BRISTOL, Tenn. — The first local hearing in an opioid lawsuit filed this past June by area attorneys general will be heard in a Bristol courtroom this morning as they attempt to lift a protective order keeping evidence out of the hands of the plaintiffs.
In June, the three attorneys general representing Sullivan, Washington, Hawkins, Greene, Hamblen and Hancock counties filed a lawsuit seeking damages from opioid manufacturers and others accused of creating the region’s epic pill epidemic.
Friday morning Chancellor E.G. Moody will hear a motion filed on behalf of Barry Staubus, Dan Armstrong and Tony Clark seeking to lift a protective order filed by the opioid manufacturers that allows them to withhold discovery, or evidence sought by the plaintiffs, until there is a ruling on their motion to dismiss the lawsuit.
Armstrong, who serves as attorney general for Hawkins, Greene, Hamblen and Hancock counties, told the Times-News Thursday that a major argument against allowing the protective order to continue is the fact that the opioid crisis continues to get worse.
In preparing for Friday’s hearing, Armstrong reviewed recent autopsy reports in his district.
Since the lawsuit was filed in June, in Hawkins County alone there have been 13 deaths that were either directly related to drug overdoses or the drugs were significant contributing factors in the death.
“They’re already providing this discovery in other lawsuits around the country, so it’s really not a burden on them to give us what we’ve asked for while we’re waiting for the motions to be heard,” Armstrong said Thursday. “The worst-case scenario is he will grant the motion that they don’t have to give us discovery. I don’t think that will happen. I think the law is in our favor, but you never know.”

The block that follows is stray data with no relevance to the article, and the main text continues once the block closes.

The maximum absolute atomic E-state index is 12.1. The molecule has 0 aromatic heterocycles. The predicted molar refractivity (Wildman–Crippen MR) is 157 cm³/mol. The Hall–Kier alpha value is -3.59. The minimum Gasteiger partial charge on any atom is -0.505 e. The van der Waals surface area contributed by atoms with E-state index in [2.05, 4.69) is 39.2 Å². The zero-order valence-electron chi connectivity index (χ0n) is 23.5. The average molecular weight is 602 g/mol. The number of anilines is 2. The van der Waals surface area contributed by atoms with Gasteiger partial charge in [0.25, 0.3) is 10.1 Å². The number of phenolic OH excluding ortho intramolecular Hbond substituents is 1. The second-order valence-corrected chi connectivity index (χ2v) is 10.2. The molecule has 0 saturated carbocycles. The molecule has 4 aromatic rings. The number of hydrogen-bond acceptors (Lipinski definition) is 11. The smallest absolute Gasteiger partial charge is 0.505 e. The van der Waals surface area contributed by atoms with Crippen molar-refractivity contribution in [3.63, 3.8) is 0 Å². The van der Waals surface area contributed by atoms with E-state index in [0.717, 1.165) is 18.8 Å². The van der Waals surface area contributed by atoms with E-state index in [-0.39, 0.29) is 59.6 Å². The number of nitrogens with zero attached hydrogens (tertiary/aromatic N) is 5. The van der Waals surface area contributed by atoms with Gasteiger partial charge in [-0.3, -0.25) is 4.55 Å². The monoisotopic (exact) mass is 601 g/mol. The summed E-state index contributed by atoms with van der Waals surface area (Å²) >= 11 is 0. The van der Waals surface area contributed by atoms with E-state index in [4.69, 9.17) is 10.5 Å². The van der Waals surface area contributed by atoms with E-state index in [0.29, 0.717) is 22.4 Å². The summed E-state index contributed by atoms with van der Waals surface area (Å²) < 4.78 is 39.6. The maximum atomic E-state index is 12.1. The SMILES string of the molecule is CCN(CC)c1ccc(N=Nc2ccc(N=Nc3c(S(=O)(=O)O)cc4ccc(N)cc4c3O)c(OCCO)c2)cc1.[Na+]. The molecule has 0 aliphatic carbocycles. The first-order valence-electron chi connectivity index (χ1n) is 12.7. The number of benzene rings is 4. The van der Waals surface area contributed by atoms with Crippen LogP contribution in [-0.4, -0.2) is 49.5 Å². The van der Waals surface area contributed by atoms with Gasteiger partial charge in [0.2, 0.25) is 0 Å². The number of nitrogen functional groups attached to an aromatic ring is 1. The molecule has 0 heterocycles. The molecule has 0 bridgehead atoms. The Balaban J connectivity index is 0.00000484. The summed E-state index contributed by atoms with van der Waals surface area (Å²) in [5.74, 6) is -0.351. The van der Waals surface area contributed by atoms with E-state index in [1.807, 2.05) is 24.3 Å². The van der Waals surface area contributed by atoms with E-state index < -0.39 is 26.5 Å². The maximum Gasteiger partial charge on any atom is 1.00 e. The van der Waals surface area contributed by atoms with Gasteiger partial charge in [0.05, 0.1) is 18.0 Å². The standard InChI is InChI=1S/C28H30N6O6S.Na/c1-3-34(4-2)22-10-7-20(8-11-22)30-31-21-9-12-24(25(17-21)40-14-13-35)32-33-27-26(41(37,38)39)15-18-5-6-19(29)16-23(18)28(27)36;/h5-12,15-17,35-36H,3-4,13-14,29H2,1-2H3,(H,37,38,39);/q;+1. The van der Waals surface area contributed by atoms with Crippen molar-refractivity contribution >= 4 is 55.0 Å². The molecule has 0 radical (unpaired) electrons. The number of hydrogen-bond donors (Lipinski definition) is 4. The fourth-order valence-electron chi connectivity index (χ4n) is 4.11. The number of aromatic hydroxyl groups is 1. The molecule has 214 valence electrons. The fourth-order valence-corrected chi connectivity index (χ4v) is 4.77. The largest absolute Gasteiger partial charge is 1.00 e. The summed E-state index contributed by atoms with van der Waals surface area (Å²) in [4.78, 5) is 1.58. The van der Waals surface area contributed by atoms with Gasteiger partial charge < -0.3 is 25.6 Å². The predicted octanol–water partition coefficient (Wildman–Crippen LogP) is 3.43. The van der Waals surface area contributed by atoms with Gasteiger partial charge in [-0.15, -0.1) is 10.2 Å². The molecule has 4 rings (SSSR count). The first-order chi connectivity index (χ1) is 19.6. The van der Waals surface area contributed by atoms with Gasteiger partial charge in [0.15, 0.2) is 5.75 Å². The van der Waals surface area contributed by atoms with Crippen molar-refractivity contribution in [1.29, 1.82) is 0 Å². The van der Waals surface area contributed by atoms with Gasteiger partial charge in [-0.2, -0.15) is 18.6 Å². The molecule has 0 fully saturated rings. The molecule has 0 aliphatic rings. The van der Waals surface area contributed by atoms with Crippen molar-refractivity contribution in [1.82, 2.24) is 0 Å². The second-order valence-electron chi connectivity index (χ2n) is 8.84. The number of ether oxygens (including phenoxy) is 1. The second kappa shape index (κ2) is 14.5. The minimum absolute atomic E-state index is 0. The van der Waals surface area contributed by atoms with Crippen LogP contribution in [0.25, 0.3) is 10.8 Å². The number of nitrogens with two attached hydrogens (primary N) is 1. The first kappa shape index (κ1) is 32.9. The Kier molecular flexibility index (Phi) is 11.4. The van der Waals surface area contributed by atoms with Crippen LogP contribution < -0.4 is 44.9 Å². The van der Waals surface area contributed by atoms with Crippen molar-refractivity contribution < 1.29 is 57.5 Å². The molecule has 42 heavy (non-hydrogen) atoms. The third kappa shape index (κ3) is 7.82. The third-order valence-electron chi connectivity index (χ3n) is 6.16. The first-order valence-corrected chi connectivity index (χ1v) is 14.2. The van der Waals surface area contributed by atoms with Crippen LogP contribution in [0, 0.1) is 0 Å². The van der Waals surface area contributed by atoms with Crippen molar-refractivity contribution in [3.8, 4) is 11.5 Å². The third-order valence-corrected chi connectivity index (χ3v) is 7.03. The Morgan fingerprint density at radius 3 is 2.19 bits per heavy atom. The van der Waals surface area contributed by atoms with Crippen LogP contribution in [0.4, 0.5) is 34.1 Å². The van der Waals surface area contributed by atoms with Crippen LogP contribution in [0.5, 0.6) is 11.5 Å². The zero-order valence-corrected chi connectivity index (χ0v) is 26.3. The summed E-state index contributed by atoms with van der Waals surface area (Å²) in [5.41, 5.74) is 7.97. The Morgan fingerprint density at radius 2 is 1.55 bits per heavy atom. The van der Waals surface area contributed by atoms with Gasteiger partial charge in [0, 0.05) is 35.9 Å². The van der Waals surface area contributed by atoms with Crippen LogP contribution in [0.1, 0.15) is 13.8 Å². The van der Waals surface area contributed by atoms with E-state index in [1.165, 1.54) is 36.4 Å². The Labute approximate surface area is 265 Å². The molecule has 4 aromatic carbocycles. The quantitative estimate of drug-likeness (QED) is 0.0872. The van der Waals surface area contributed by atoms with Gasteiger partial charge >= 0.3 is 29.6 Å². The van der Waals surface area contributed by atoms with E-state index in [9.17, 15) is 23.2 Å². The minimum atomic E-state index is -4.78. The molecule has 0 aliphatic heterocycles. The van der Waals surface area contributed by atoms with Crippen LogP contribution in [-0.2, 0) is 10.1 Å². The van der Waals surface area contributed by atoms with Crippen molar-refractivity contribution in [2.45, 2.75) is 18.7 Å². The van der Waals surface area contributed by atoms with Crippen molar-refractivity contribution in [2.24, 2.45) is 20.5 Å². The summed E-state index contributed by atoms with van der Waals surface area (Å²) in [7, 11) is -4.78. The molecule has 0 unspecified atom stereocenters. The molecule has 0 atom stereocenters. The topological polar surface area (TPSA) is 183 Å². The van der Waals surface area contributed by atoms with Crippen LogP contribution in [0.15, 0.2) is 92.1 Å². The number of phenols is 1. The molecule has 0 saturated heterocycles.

As of yet there’s no date scheduled for the defendants’ motion to dismiss.
The lawsuit was filed against drug manufacturers Endo Health Solutions and Endo Pharmaceuticals, Purdue Pharmaceuticals and Mallinckrodt PLC, as well as three medical doctors (Elizabeth Ann Bowers Campbell, Pamela Moore and Abdelrahman Hassabu Mohamed); a medical clinic (Center Pointe Medical Clinic); and two individuals who “participated in the illegal drug market for opioids.”
It alleges that Purdue Pharma carried out a fraudulent campaign convincing physicians that OxyContin created minimal risk of addiction and that the manufacturers overemphasized to doctors and the public the need for opioid drugs, leading to an opioid epidemic
The lawsuit further alleges that the opioid epidemic will cause law enforcement, schools, hospitals, health insurance providers and taxpayers to bear the cost of the crisis for years to come.
The plaintiffs seek an unspecified amount of restitution and an injunction to stop “the flood of opioids” into the region.
On Thursday, there were 286 inmates in the Hawkins County Jail. Sheriff Ronnie Lawson estimates that drugs are at the root of approximately 88 percent of the crimes committed by those inmates.
HCSO Chief Deputy Tony Allen told the Times-News Thursday the pill problem in Hawkins County is “through the roof” and getting worse every day.
“Nearly all the crime that we deal with involves pills or the pill epidemic in some way,” Allen said. “Most DUIs aren’t from alcohol, they’re from narcotics. Most of thefts and robberies are committed by addicts. Domestic cases. Child neglect. If you dig deep enough, drug abuse is at the root of most of them.”
“Everybody, in their family, has got somebody hooked on pills, or they know somebody hooked on pills,” Allen said. “It’s the new normal. The pill epidemic is taking over families. The Department of Children’s Services is overrun with calls. We’re trying our best to fight it.”